Cross-grading for fun and profit

13 Dec 2016

Debian  Tools 

Originally posted at

First thing you’re probably wondering: What’s cross-grading? Well, it’s a bit like upgrading, except more sidewise than definitely upwards. It involves the changing of the architecture of a system, most typically from 32-bit to 64-bit, and most typically from x86 to x86-64 (although similar options are apparently doable for other architecture families, including ARM, MIPS and PowerPC). This is particularly doable on Debian given the current existence of Multiarch (which long-time readers will have seen me talk about 4 years ago).

Couple of warnings up front: basically, don’t do this, it’s a bad idea. The only situation where you should do this is when your server is not config managed, when you’ve got some specific issue with 32-bit (like the Handbrake problem my home server had), and when on the pets vs. cattle scale it’s a much beloved cat that everyone thinks is awesome. The server (at least the OS install) in question is on it’s 3rd set of core hardware (over a period of about 12 years), hence why it was running a 32-bit OS to begin with. Oh also, you should have a working knowledge of apt and dpkg, because you will break stuff along the way, because we’re doing pretty haphazard stuff to a running server. For this reason, it is seriously non-advised if you don’t have physical access to the box. I managed it without having to use the attached keyboard, but you may not be so lucky. I broke PAM at one point, so keeping a spare logged in root user in another terminal is advised just in case you do a similar thing.

To begin with, just follow the guide at the Debian Wiki, specifically the “Add the new architecture”, “Install a kernel capable to run the new architecture with the old architecture in userspace” and “Crossgrade dpkg, tar and apt” steps. It now advises doing fun things with dpkg –get-selections which I figured would result in a bunch of problems. Particularly when you’re running a hardcore-mode Apt-Pinning setup (stable, testing, unstable, and experimental). So instead I used python-apt to write myself a little helper script. The script does the following: go through all your installed packages, skipping “Architecture:all” ones, and install the amd64 versions if you’ve got an i386 one installed already. If there isn’t a candidate version the same as the i386 version (because it’s an out-of-date package), do the minimum upgrade to the i386 package, then install the same version for amd64 (as things get very unhappy if you try and install a different version for the two architectures). If as a result the i386 one gets marked as “Deinstall”, remove it.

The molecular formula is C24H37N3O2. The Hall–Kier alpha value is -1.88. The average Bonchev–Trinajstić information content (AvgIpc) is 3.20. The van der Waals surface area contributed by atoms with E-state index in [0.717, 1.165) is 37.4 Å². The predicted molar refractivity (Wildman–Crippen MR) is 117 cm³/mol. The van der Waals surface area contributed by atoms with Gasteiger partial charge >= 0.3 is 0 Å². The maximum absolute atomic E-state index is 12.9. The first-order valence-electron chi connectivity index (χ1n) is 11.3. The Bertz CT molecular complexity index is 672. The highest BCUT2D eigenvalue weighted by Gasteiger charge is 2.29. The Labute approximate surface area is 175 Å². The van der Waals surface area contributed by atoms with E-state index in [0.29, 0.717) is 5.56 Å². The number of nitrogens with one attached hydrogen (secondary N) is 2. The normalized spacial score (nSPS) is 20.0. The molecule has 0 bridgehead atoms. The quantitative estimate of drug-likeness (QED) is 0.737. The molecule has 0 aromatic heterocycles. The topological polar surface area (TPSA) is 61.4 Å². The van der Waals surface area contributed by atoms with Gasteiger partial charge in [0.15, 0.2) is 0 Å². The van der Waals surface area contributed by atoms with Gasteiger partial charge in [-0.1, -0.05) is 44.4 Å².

For when you do break stuff, “apt-get install” will probably not work as the dependencies are so horribly broken half way through you get errors like “E: Unable to correct dependencies”. However, there is always “apt-get download” which will get you a specific package which can then be installed with “dpkg -i”, which will often fail as you’ll need to manually download a few others. This is a slow and laborious process (hence writing the helper script), but very useful when you break screen, PAM, or other such vital items. The script is idempotent, so re-run it as necessary until it gets as far as it can.

As the ordering of the package installs is generally wrong, running “dpkg –configure -a –abort-after=500” a few times afterwards (the last argument so it actually tries everything that works rather than giving up after the first 50 errors) seems to sort out most of the install issues.

After all that, you’ll probably still have to hand resolve a few package issues (my count was about ~70, but this is an old install), but it’s down to a manageable level, and apt-get or aptitude’s resolvers can cope at those sorts of counts. You may still run into known Multiarch bugs, but these days it’s been around a while and they’re relatively rare, and generally can be worked around (that one by fiddling with /var/lib/dpkg/info/{python-pil:i386.prerm,python-pil:amd64.postinst}). Total elapsed time is probably less than a day or two. I would also advise you don’t do as I did, and backup the system before you start this, as the odds of doing something catastrophic are non-trivial.

Previously: Pigtail: task queues with Potboiler Next: Companionate: sharing logins with QR codes